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Harris out for season as injuries continue to pile up for IU football



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Junior wide receiver J-Shun Harris II catches a kick from Ohio State on Aug. 31 at Memorial Stadium. Harris is out for the remainder of the season after suffering his third torn ACL while at IU. Bobby Goddin Buy Photos

Tom Allen doesn’t think he’s ever coached a group with as many injuries as this 2017 IU football team.

As he stood behind the podium for his weekly press conference Monday and announced that junior return specialist J-Shun Harris II would miss the rest of this season with his third career ACL tear, the realization of what his team has endured seemed to finally hit Allen.

“It's an excessively large number,” Allen said of the hurt players. “I have not seen anything like it. You go back and evaluate, and there have been so many different kinds.”

Specifics on player injuries are rarely released, but the coach went out of his way to address Harris’ recurring knee troubles. The fourth-year Hoosier had carved out a niche for himself as IU’s punt returner this season after playing wide receiver as a freshman and missing the last two years.


Harris had already won Big Ten Special Teams Player of the Week honors twice this season when he returned punts for touchdowns in consecutive games against Virginia and Georgia Southern. He was slowed a bit by injuries throughout the month of October, but still ranked third in the NCAA in punt returns, with an average of 19 yards per return.

Allen became emotional when recalling the journey Harris has already endured in his time at IU. 

The Fishers, Indiana, native entered this year having not played a single down since 2014. Now, a little more than halfway through his bounce-back campaign, it’s unclear if Harris will make another play for the Hoosiers ever again.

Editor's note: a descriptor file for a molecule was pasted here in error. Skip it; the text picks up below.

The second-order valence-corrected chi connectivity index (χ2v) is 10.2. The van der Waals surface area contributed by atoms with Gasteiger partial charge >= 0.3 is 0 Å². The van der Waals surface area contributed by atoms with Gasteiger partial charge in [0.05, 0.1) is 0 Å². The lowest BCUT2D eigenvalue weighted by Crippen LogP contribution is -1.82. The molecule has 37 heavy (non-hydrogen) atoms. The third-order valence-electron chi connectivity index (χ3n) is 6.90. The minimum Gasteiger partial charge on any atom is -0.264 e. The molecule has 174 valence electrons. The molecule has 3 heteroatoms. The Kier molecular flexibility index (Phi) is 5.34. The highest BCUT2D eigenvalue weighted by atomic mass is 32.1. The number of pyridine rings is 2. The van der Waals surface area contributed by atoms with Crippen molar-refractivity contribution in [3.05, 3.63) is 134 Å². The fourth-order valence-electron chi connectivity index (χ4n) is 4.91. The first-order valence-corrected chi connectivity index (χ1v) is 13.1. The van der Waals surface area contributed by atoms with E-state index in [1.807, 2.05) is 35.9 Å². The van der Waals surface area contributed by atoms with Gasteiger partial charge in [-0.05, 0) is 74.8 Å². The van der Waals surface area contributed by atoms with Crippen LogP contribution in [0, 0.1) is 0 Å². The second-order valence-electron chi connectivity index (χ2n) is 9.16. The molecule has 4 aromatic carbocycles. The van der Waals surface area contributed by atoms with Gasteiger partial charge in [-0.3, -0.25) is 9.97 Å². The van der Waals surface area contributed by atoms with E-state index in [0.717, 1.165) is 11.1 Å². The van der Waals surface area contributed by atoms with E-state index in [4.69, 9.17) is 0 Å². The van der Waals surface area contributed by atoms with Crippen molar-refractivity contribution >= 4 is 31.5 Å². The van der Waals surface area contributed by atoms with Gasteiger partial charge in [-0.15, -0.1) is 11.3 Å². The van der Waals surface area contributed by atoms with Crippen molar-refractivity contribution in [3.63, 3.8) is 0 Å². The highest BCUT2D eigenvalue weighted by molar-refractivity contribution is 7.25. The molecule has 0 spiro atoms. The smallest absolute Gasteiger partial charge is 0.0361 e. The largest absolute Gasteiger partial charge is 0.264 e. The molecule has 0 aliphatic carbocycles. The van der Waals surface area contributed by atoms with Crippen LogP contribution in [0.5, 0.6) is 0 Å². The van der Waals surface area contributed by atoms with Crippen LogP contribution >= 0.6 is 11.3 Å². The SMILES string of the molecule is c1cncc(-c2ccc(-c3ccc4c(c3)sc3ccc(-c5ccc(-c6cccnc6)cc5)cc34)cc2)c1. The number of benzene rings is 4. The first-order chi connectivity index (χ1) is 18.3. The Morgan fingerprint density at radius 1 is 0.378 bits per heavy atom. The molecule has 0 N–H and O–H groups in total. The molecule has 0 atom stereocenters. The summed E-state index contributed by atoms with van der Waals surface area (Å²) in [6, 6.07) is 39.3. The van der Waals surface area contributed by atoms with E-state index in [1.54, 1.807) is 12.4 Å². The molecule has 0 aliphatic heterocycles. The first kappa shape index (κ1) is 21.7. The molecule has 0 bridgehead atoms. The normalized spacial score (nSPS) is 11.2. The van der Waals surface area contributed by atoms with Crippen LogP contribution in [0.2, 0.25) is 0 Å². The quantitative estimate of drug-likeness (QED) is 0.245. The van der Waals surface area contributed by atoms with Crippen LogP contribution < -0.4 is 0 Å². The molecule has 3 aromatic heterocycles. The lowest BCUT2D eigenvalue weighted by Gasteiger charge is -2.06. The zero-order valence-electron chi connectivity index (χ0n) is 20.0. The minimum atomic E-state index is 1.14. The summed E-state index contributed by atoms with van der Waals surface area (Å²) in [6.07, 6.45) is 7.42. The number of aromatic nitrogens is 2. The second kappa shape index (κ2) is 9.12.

“Kid has been an absolute warrior to come back from the first two (ACL tears),” Allen said. “My heart breaks for him. He's just overcome so much.”

As part of what has become a weekly ritual at Allen’s press conferences, he also shared updates on the litany of other banged up Hoosiers. Starting junior wide receiver Donavan Hale, who recently had surgery for an undisclosed injury, isn’t expected to return this year.


Freshman quarterback Peyton Ramsey, who came out of Saturday’s game against Maryland twice and allowed senior starter-turned-backup Richard Lagow to enter and throw two touchdowns, is day-to-day. 

It remains to be seen which quarterback will earn the start this Saturday against No. 4 Wisconsin.

IU’s top two running backs, freshman Morgan Ellison and junior Mike Majette, both missed the game against Maryland. Allen used different expressions to essentially say the same thing about the status of both – it’s unclear.

Senior tight end Ian Thomas, another starter, hasn’t played a full game in weeks. He’ll continue to rehab and hopefully progress this week too, Allen said. The list goes on and on.

None of this is used as an excuse by Allen, who still spent a considerable amount of time Monday addressing the myriad of ways IU let the game slip away against Maryland. And on the bright side of things, unexpected injuries produce unexpected contributors.

“When somebody isn’t able to play, somebody’s got to step up,” offensive coordinator Mike DeBord said. “Sometimes, they might be a younger player that’s learning.”

Freshman receiver Whop Philyor, who was a possible redshirt candidate during summer camp, was named Big Ten Freshman of the Week earlier Monday for his 13-catch performance against the Terrapins.

Philyor’s emergence came about due to the season-ending injuries suffered by Hale and fellow junior receiver Nick Westbrook and has allowed the IU passing game to continue to have weapons at its disposal.

But wide receiver is one of the deepest positions on the Hoosiers’ roster. Other spots aren’t so fortunate. There is no Philyor waiting in the wings.

 With at least four games left to be played and no bye week coming as a respite from the grind of the schedule, IU’s injuries will continue to be a fact of life, as they have been all season long.

“Sometimes cards just aren't stacked your way,” Allen said. “But we don't dwell on that. I don't dwell on that.”

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